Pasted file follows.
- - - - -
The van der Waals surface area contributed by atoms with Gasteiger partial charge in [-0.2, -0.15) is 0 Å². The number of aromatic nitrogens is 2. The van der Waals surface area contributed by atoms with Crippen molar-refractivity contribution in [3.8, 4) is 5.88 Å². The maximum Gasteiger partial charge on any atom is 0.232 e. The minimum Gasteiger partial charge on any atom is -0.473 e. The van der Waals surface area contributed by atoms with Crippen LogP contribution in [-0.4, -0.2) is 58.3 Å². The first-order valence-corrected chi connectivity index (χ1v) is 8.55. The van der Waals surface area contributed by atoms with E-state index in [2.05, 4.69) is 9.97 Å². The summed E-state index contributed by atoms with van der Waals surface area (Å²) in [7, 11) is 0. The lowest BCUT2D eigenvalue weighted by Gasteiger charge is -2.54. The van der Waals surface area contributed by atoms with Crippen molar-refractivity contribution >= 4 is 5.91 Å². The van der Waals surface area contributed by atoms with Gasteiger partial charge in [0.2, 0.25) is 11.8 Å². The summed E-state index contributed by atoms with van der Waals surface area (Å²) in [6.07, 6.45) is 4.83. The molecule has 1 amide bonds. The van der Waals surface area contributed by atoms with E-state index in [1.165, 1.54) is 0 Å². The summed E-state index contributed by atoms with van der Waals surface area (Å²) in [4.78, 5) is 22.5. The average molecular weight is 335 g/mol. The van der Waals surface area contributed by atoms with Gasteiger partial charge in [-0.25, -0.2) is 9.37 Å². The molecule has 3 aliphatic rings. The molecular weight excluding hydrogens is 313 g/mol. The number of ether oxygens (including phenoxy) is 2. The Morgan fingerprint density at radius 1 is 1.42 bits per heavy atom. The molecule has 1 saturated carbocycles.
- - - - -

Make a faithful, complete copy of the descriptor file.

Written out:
The van der Waals surface area contributed by atoms with Gasteiger partial charge in [-0.2, -0.15) is 0 Å². The number of aromatic nitrogens is 2. The van der Waals surface area contributed by atoms with Crippen molar-refractivity contribution in [3.8, 4) is 5.88 Å². The maximum Gasteiger partial charge on any atom is 0.232 e. The minimum Gasteiger partial charge on any atom is -0.473 e. The van der Waals surface area contributed by atoms with Crippen LogP contribution in [-0.4, -0.2) is 58.3 Å². The first-order valence-corrected chi connectivity index (χ1v) is 8.55. The van der Waals surface area contributed by atoms with E-state index in [2.05, 4.69) is 9.97 Å². The summed E-state index contributed by atoms with van der Waals surface area (Å²) in [7, 11) is 0. The lowest BCUT2D eigenvalue weighted by Gasteiger charge is -2.54. The van der Waals surface area contributed by atoms with Crippen molar-refractivity contribution >= 4 is 5.91 Å². The van der Waals surface area contributed by atoms with Gasteiger partial charge in [0.2, 0.25) is 11.8 Å². The summed E-state index contributed by atoms with van der Waals surface area (Å²) in [6.07, 6.45) is 4.83. The molecule has 1 amide bonds. The van der Waals surface area contributed by atoms with E-state index in [1.165, 1.54) is 0 Å². The summed E-state index contributed by atoms with van der Waals surface area (Å²) in [4.78, 5) is 22.5. The average molecular weight is 335 g/mol. The van der Waals surface area contributed by atoms with Gasteiger partial charge in [-0.25, -0.2) is 9.37 Å². The molecule has 3 aliphatic rings. The molecular weight excluding hydrogens is 313 g/mol. The number of ether oxygens (including phenoxy) is 2. The Morgan fingerprint density at radius 1 is 1.42 bits per heavy atom. The molecule has 1 saturated carbocycles.